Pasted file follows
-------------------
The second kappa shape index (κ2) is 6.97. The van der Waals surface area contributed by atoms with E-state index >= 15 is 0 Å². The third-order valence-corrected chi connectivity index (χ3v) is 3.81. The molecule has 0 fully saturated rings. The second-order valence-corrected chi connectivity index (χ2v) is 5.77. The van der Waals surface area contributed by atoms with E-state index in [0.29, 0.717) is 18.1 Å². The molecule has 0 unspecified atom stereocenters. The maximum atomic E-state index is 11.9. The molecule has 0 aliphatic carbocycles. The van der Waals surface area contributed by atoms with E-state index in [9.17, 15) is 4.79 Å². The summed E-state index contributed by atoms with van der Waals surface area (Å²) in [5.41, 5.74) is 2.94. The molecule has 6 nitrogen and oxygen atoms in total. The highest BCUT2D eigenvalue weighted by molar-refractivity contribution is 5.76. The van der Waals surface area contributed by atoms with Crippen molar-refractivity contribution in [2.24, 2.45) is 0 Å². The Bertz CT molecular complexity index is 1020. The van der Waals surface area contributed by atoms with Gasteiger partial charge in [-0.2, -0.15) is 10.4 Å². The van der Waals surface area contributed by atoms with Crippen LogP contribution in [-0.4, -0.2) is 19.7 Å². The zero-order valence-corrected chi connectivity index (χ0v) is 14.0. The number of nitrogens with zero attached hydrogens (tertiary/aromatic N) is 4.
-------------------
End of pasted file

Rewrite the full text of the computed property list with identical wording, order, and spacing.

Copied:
The second kappa shape index (κ2) is 6.97. The van der Waals surface area contributed by atoms with E-state index >= 15 is 0 Å². The third-order valence-corrected chi connectivity index (χ3v) is 3.81. The molecule has 0 fully saturated rings. The second-order valence-corrected chi connectivity index (χ2v) is 5.77. The van der Waals surface area contributed by atoms with E-state index in [0.29, 0.717) is 18.1 Å². The molecule has 0 unspecified atom stereocenters. The maximum atomic E-state index is 11.9. The molecule has 0 aliphatic carbocycles. The van der Waals surface area contributed by atoms with E-state index in [9.17, 15) is 4.79 Å². The summed E-state index contributed by atoms with van der Waals surface area (Å²) in [5.41, 5.74) is 2.94. The molecule has 6 nitrogen and oxygen atoms in total. The highest BCUT2D eigenvalue weighted by molar-refractivity contribution is 5.76. The van der Waals surface area contributed by atoms with Crippen molar-refractivity contribution in [2.24, 2.45) is 0 Å². The Bertz CT molecular complexity index is 1020. The van der Waals surface area contributed by atoms with Gasteiger partial charge in [-0.2, -0.15) is 10.4 Å². The van der Waals surface area contributed by atoms with Crippen LogP contribution in [-0.4, -0.2) is 19.7 Å². The zero-order valence-corrected chi connectivity index (χ0v) is 14.0. The number of nitrogens with zero attached hydrogens (tertiary/aromatic N) is 4.